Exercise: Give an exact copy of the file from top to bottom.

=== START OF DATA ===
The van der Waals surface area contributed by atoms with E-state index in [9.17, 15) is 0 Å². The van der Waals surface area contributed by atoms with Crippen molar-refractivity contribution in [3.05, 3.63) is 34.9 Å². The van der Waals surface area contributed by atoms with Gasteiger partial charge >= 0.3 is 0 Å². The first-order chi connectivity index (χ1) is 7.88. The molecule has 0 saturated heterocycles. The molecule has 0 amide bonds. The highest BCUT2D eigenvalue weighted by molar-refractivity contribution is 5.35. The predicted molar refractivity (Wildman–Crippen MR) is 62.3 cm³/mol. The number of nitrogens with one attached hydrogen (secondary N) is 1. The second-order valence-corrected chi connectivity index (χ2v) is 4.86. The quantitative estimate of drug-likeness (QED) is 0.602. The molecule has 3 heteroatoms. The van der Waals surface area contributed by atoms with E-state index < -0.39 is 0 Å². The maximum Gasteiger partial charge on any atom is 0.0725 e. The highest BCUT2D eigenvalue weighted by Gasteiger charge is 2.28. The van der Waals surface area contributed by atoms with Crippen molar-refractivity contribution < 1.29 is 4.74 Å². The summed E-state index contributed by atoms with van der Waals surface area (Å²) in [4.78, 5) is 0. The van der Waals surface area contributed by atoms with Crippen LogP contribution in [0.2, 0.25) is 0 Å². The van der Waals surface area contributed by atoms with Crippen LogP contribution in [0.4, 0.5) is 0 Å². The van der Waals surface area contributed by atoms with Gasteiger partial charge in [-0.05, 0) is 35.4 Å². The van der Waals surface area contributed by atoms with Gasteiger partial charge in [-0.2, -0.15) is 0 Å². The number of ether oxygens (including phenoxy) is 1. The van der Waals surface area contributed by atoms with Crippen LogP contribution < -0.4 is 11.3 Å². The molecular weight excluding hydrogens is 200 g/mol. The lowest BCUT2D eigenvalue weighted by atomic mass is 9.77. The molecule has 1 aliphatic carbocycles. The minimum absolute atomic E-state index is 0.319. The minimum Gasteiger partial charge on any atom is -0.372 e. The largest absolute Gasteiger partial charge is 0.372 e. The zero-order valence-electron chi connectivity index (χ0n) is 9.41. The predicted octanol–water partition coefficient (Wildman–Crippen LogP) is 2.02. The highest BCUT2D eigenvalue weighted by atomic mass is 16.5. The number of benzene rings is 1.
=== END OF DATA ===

The van der Waals surface area contributed by atoms with E-state index in [9.17, 15) is 0 Å². The van der Waals surface area contributed by atoms with Crippen molar-refractivity contribution in [3.05, 3.63) is 34.9 Å². The van der Waals surface area contributed by atoms with Gasteiger partial charge >= 0.3 is 0 Å². The first-order chi connectivity index (χ1) is 7.88. The molecule has 0 saturated heterocycles. The molecule has 0 amide bonds. The highest BCUT2D eigenvalue weighted by molar-refractivity contribution is 5.35. The predicted molar refractivity (Wildman–Crippen MR) is 62.3 cm³/mol. The number of nitrogens with one attached hydrogen (secondary N) is 1. The second-order valence-corrected chi connectivity index (χ2v) is 4.86. The quantitative estimate of drug-likeness (QED) is 0.602. The molecule has 3 heteroatoms. The van der Waals surface area contributed by atoms with E-state index < -0.39 is 0 Å². The maximum Gasteiger partial charge on any atom is 0.0725 e. The highest BCUT2D eigenvalue weighted by Gasteiger charge is 2.28. The van der Waals surface area contributed by atoms with Crippen molar-refractivity contribution < 1.29 is 4.74 Å². The summed E-state index contributed by atoms with van der Waals surface area (Å²) in [4.78, 5) is 0. The van der Waals surface area contributed by atoms with Crippen LogP contribution in [0.2, 0.25) is 0 Å². The van der Waals surface area contributed by atoms with Crippen LogP contribution in [0.4, 0.5) is 0 Å². The van der Waals surface area contributed by atoms with Gasteiger partial charge in [-0.05, 0) is 35.4 Å². The van der Waals surface area contributed by atoms with Gasteiger partial charge in [-0.2, -0.15) is 0 Å². The number of ether oxygens (including phenoxy) is 1. The van der Waals surface area contributed by atoms with Crippen LogP contribution < -0.4 is 11.3 Å². The molecular weight excluding hydrogens is 200 g/mol. The lowest BCUT2D eigenvalue weighted by atomic mass is 9.77. The molecule has 1 aliphatic carbocycles. The minimum absolute atomic E-state index is 0.319. The minimum Gasteiger partial charge on any atom is -0.372 e. The largest absolute Gasteiger partial charge is 0.372 e. The zero-order valence-electron chi connectivity index (χ0n) is 9.41. The predicted octanol–water partition coefficient (Wildman–Crippen LogP) is 2.02. The highest BCUT2D eigenvalue weighted by atomic mass is 16.5. The number of benzene rings is 1.